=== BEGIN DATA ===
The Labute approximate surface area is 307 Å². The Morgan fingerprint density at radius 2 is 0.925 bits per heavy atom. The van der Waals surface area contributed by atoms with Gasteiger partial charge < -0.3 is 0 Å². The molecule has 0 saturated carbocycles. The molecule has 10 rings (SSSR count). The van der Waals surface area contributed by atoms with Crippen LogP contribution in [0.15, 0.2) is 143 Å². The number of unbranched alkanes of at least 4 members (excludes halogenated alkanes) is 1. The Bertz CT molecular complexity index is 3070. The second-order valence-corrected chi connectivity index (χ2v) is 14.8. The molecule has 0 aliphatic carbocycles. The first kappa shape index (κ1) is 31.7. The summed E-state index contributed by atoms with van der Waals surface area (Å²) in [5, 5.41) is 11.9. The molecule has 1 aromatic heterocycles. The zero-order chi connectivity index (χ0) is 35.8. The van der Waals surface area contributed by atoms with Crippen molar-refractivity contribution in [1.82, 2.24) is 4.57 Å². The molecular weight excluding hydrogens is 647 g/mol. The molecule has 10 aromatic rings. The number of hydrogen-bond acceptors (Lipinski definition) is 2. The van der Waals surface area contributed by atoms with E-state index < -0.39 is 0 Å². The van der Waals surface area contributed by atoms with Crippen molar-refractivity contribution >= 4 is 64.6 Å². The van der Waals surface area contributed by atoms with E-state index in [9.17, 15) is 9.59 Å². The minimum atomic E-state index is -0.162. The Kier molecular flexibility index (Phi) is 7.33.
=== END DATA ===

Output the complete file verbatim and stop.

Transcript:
The Labute approximate surface area is 307 Å². The Morgan fingerprint density at radius 2 is 0.925 bits per heavy atom. The van der Waals surface area contributed by atoms with Gasteiger partial charge < -0.3 is 0 Å². The molecule has 0 saturated carbocycles. The molecule has 10 rings (SSSR count). The van der Waals surface area contributed by atoms with Crippen LogP contribution in [0.15, 0.2) is 143 Å². The number of unbranched alkanes of at least 4 members (excludes halogenated alkanes) is 1. The Bertz CT molecular complexity index is 3070. The second-order valence-corrected chi connectivity index (χ2v) is 14.8. The molecule has 0 aliphatic carbocycles. The first kappa shape index (κ1) is 31.7. The summed E-state index contributed by atoms with van der Waals surface area (Å²) in [5, 5.41) is 11.9. The molecule has 1 aromatic heterocycles. The zero-order chi connectivity index (χ0) is 35.8. The van der Waals surface area contributed by atoms with Crippen molar-refractivity contribution in [1.82, 2.24) is 4.57 Å². The molecular weight excluding hydrogens is 647 g/mol. The molecule has 10 aromatic rings. The number of hydrogen-bond acceptors (Lipinski definition) is 2. The van der Waals surface area contributed by atoms with E-state index < -0.39 is 0 Å². The van der Waals surface area contributed by atoms with Crippen molar-refractivity contribution >= 4 is 64.6 Å². The van der Waals surface area contributed by atoms with E-state index in [9.17, 15) is 9.59 Å². The minimum atomic E-state index is -0.162. The Kier molecular flexibility index (Phi) is 7.33.